A lawsuit filed yesterday by Richard P. Herman, who often represents Orange County Jail inmates alleging excessive force by deputies, claims five guards severely beat inmate Derek Salazar inside the jail.
The lawsuit doesn't say when exactly the alleged beat-down took place, but medical photos attached to the complaint were taken on Nov. 2, 2009, indicating that could be when the incident took place.
The photos show serious cuts and bruises on Salazar's face as well as a smear of blood on the floor.
According to a press release issued by Herman's office yesterday, Salazar “was singled out by deputies for punishment and was beaten so severely that he had to be carried to the hospital leaving a pool of blood on the jail floor.”
The press release states that the Orange County District Attorney, “which seems to think of itself as the attorneys for the Sheriff's department,” failed to file charges against the five guards, and instead charged Salazar for “assaulting the five deputies.”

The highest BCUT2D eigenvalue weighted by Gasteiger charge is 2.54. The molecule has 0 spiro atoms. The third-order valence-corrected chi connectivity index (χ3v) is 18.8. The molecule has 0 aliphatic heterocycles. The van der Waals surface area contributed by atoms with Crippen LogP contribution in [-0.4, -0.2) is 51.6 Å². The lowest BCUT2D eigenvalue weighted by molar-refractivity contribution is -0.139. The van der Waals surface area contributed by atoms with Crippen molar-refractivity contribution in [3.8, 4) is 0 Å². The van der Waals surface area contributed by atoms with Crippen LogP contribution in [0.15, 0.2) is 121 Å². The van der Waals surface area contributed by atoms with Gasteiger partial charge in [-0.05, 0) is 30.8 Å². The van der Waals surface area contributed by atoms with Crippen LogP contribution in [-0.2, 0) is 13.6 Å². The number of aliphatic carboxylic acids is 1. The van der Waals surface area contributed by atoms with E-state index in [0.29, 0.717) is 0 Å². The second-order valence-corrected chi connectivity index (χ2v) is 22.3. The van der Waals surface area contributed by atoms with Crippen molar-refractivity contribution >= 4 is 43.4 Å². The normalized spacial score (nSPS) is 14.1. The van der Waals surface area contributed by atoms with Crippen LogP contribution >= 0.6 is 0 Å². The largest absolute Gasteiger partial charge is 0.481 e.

The DA's office apparently thought better of bringing the case to trial, and dropped the charges against Salazar, which had originally been filed on Feb. 25, 2010, on Jan. 27, 2011. “The evidence that we had when we filed the case was that the inmate had resisted and battered the police officers,” says Susan Kang Schroeder, the DA's chief of staff. “When we did further investigation, we found that the evidence had changed and we could not prove the case beyond a reasonable doubt.”
But because the guards weren't charged, Herman argues, his client's rights were violated.
“We have just received a copy of the lawsuit and we are reviewing it at this time,” Assistant Sheriff Mike James tells the Weekly. “We have not previously received any complaint about this incident. We take allegations like this very seriously and we will be looking into the facts of this incident to determine if any action on our part is needed.”
Susan Kang Schroeder, the DA's chief of staff, takes umbrage at Herman's assertion that her office is too cozy to the Sheriff's department. “We prosecute crimes on behalf of the people,” she says. “It's a shame a civil attorney spouted out an untruthful comment in an attempt to grandstand in a lawsuit.”